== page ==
A record 35 European Tour Members - four more than the previous record in an American Major set during last year’s US PGA Championship - will tee up at the Atlanta Athletic Club in Georgia this week hoping to win the final Major of the 2001 season, the US PGA Championship, and end World Number One Tiger Woods's hopes of a unique title hat-trick.
The legendary Walter Hagen did win the event four years in a row from 1924-1927 but that came in the days when it was a match play contest. Since the change to a stroke play format in 1958, no-one apart from Woods has won consecutively, far less three times in a row.
The last person to lift the Wanamaker Trophy before Woods was Fiji's Vijay Singh, who was accorded Honorary Membership of The European Tour in the week of the Volvo PGA Championship at Wentworth Club, and whose 1998 triumph at Sahalee was his first Major victory. Singh will again be a strong contender as will the entire European Tour challenge which will feature 19 of the current top 20 on the Volvo Order of Merit, led by current Number One, Retief Goosen.
The South African made America sit up and take notice two months ago when he won the US Open at Southern Hills Country Club, beating Mark Brooks in the 18 hole play-off. Goosen's achievement will be properly recognised when he lines up with Masters champion Woods and Open champion David Duval in the leading three-ball of the opening two days.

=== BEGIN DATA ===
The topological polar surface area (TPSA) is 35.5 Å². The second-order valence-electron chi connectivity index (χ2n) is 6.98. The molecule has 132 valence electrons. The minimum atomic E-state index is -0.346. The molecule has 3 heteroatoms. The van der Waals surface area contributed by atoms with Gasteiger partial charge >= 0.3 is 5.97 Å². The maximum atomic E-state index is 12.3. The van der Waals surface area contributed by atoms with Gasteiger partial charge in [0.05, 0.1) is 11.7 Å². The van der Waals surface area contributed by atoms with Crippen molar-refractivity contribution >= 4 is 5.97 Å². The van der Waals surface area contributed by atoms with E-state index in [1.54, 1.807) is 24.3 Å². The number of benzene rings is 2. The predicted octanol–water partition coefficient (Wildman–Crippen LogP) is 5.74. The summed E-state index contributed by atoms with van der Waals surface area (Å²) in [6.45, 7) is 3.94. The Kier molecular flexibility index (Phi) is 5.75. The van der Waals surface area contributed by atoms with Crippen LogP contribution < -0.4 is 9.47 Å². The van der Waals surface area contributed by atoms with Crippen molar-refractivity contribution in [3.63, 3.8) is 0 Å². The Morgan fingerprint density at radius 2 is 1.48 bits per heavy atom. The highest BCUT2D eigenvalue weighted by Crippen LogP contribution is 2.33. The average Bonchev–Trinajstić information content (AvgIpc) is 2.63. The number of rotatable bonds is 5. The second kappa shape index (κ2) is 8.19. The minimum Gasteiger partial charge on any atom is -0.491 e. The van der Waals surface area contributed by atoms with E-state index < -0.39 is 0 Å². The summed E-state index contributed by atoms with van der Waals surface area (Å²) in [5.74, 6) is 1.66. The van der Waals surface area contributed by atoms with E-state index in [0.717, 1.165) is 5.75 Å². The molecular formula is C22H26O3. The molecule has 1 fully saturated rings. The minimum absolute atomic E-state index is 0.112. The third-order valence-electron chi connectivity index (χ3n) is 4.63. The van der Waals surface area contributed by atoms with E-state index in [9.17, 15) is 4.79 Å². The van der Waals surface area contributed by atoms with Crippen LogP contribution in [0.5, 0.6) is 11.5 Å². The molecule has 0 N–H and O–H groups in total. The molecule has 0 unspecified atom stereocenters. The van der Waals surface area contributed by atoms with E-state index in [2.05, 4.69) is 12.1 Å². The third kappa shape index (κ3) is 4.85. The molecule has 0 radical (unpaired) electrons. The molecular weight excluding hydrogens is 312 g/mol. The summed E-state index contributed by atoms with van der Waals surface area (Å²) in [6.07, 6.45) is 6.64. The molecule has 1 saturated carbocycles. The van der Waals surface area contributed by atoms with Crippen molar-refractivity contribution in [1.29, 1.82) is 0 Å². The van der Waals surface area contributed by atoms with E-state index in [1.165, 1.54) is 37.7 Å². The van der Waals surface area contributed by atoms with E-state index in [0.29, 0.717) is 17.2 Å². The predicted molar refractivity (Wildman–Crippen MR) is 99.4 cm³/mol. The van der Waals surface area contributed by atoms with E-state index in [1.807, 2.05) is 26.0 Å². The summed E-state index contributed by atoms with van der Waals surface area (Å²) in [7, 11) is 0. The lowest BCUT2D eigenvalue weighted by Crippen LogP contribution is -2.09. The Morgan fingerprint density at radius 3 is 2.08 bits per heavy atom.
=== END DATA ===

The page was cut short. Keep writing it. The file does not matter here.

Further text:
Other European Tour Members hoping to perform well again include Bob May, who lost to Woods last year in a play-off at Valhalla, as well as Thomas Björn and José Maria Olazábal, who took third and fourth place respectively in Kentucky 12 months ago.
Amongst The European Tour challenge will be a number of players making their debut in the event including Adam Scott, winner of the Alfred Dunhill Championship in January, Niclas Fasth, runner-up to Duval in the Open Championship at Royal Lytham & St Annes, and Andrew Oldcorn, winner of the Volvo PGA Championship at Wentworth Club in May. All will find the Highlands Course at the Atlanta Athletic Club a stern examination of golf with all aspects of the game tested over the 7,213 yard, par 70 layout.
The US PGA Championship returns to this corner of Georgia for the first time in two decades, the last time being in 1981 when Larry Nelson triumphed with a seven under par score of 273, one of only three players under par that week. Nelson's pin point accuracy off the tee and superb putting were two of the keys that saw him win the first of his three Major Championship titles and whoever wishes to follow suit will have to adopt a similar plan of attack. Since that time the Highlands Course has undergone a couple of redesigns and has matured considerably. A 1995 redesign by Rees Jones proved to be the most successful in bringing thecourse to an even higher standard than before.
As a result, competitors in the 2001 US PGA Championship will find a long, difficult course with tight fairways, thick bermuda rough and testing undulating greens.
The key to scoring will again be accuracy off the tee and the ability to negotiate the subtle slopes on the tricky greens.